R&B king recalls how song led to MLK Day

Seth Freedland

For most people, 17 Grammy awards, an Oscar and the third-most top 10 hits after The Beatles and Elvis Presley would be enough to define success. But for R&B legend Stevie Wonder, spearheading the campaign to make the Rev. Martin Luther King Day a national holiday stands alone as his proudest achievement.

Wonder discussed his labor of love in helping to found MLK Day during Monday’s celebration at Thorne Auditorium on the Chicago Campus.

“I was 5 when I first heard of MLK,” said Wonder, who was blind at birth and listened to coverage of the Montgomery bus boycott on the radio. “I asked, ‘Why don’t they like colored people? What’s the difference? I still can’t see the difference.

“Want to know why? Because there is no difference.”

Wonder said he wrote a happy birthday song for King in 1979. The song, plainly titled “Happy Birthday, ” ultimately would begin the national holiday campaign.

Wonder’s next move was to call King’s widow, who gave her approval for the holiday but expressed concerns about the conservative politics. Wonder shrugged off her worries.

“The spirit of what we’re talking about is so much bigger than politics,” Wonder said.

Theresa Cropper, dean of students at the Law School, worked alongside Wonder through two marches, up until the bill was passed in 1983. She met him at a gospel concert and was awestruck by his intelligence.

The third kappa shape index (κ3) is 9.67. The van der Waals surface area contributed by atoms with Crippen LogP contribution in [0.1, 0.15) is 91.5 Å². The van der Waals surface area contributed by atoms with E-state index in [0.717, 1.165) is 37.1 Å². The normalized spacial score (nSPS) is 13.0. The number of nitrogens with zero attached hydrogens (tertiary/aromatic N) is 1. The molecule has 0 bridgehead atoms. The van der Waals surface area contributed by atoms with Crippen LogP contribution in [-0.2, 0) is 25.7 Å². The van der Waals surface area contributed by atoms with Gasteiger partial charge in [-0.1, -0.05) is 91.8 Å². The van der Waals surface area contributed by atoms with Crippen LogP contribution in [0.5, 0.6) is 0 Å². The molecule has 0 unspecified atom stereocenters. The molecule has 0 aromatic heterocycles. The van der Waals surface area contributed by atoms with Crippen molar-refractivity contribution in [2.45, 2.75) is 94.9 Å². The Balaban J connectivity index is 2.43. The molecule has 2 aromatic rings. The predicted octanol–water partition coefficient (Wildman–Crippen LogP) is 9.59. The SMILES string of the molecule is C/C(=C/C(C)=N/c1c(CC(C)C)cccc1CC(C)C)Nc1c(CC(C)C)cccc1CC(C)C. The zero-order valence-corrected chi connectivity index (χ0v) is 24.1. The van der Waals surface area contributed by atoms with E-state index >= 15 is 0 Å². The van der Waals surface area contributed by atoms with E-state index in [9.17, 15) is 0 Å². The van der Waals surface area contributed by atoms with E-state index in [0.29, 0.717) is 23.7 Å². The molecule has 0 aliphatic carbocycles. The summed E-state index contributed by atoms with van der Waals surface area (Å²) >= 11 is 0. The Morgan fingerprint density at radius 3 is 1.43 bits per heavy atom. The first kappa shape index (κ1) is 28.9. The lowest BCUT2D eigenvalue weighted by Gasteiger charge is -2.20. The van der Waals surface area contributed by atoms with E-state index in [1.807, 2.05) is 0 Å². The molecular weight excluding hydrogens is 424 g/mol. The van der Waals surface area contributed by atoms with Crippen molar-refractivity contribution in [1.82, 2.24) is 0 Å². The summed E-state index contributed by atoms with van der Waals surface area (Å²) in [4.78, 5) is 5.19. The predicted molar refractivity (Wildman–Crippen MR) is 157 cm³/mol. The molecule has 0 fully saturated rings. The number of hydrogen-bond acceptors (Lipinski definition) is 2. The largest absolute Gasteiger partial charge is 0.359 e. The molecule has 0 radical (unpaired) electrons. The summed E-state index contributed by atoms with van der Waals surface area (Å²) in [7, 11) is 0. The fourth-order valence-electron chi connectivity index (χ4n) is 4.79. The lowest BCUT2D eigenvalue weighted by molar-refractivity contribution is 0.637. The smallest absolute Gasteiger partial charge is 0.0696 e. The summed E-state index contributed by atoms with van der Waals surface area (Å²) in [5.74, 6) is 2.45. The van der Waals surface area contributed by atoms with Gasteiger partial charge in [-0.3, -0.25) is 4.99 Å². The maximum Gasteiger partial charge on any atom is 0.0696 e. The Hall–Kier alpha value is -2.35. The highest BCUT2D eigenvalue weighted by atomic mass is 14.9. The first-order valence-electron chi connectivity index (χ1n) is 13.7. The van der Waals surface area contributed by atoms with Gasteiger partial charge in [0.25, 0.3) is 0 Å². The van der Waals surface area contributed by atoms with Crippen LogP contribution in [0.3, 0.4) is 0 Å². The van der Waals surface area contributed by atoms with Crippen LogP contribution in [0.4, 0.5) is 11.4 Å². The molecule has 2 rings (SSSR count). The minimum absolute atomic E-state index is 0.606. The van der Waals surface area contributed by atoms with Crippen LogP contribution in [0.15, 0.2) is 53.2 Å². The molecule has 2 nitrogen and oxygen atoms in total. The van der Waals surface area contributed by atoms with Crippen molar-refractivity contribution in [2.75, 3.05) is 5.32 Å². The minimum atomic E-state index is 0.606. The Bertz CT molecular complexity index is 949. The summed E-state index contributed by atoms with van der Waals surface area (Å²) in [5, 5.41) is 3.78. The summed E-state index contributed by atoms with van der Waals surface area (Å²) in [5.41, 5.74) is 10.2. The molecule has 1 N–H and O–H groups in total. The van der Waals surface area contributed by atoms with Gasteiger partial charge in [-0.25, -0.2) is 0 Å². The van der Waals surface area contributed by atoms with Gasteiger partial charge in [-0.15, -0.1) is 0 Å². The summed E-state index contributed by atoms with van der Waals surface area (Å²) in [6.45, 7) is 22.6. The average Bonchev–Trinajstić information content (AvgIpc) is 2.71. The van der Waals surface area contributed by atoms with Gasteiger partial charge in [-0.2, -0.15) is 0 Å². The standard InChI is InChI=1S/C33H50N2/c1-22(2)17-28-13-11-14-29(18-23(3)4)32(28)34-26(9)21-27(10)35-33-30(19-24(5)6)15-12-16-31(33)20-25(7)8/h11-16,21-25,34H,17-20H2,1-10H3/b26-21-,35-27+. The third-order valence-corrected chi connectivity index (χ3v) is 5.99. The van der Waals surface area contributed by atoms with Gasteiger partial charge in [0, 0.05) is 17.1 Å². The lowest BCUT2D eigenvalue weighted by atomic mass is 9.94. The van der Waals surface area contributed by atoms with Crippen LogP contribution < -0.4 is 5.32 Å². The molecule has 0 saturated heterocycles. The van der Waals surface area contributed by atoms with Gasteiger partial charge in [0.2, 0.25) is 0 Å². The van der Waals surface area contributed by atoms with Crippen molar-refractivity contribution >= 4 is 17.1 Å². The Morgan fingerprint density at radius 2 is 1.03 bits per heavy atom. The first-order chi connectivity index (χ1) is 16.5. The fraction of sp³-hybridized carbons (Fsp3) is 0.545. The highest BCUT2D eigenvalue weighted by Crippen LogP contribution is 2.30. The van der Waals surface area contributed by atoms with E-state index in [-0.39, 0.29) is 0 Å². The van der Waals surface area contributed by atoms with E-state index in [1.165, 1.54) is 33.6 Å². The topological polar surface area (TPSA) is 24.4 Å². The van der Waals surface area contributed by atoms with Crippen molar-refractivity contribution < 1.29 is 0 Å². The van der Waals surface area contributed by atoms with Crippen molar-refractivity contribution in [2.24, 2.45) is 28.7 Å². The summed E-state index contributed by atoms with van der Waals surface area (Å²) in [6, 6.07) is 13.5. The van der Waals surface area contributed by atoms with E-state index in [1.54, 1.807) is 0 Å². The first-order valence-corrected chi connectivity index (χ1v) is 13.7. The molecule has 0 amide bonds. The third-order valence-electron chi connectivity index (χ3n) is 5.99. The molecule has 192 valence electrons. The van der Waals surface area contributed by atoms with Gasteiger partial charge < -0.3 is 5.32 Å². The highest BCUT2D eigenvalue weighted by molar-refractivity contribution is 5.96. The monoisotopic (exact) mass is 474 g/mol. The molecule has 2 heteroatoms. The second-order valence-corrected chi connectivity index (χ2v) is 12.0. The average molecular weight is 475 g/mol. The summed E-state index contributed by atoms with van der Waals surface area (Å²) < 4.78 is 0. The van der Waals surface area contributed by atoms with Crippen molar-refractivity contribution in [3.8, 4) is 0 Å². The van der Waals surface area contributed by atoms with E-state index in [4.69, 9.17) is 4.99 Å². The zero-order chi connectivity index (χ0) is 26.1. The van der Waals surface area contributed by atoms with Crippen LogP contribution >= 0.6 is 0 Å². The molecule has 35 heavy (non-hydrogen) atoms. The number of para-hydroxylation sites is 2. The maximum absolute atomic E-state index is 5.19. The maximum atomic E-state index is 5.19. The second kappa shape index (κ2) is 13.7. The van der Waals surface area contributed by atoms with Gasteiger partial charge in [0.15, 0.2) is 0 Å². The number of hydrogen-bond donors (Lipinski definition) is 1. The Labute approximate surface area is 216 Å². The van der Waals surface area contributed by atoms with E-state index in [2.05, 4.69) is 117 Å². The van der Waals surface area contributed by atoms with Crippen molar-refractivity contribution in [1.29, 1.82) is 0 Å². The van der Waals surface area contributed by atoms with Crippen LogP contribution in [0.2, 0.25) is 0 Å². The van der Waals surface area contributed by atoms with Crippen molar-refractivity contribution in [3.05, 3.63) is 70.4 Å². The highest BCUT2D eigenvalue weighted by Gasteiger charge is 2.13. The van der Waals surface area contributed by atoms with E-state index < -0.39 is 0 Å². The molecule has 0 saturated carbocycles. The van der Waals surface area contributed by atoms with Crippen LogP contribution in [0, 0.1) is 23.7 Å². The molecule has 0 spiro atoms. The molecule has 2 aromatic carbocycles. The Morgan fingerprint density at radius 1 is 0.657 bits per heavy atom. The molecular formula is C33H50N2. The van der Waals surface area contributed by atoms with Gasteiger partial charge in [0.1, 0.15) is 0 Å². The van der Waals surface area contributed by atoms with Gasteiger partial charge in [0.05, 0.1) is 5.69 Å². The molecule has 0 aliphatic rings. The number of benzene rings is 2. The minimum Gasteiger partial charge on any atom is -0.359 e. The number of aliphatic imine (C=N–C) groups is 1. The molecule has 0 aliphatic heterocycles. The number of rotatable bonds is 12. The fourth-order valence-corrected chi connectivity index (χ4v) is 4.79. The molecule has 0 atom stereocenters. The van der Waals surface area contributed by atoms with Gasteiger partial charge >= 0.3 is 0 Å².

“I thought it was beautiful that Steve was so smart,” she said. “He wasn’t just using his celebrity.”

In his speech — complemented by selections from his songs — Wonder spoke at length on deal-making in Washington.

“I didn’t know he was that involved with the legislative aspect,” said Janet Harding of Chicago. “I’m impressed with how deep he is. He wasn’t just part of this thing for show.”

Admitting “no shame in our game,” Wonder said he put his own stamp on the political process.

“(U.S. Rep.) John Conyers (D-Mich.) said that the only way he’d help the King holiday bill was if I taught him the chords to ‘My Cherie Amour,'” Wonder said. “B flat, B flat 7 — ‘OK, you can use my office.'”

Wonder also recalled running into President Bush at last year’s Presidential Gala.

“I remember Bush waving at me,” Wonder said. “I thought it was a compliment. I didn’t see it, of course — I wasn’t looking in his direction.”

Cropper left no doubt on Wonder’s impact for the creation of MLK Day.

“Stevie Wonder funded the marches, the legislative strategy sessions, everything,” she said. “It couldn’t have happened without him.”

Wonder was on stage behind President Reagan during the signing, but then, as he put it, “nature called,” and when he returned, the photo shoot was over.

“But being in the pictures doesn’t matter,” Wonder said. “The joy was in the victory. And the victory was for every human being in country and in the world.”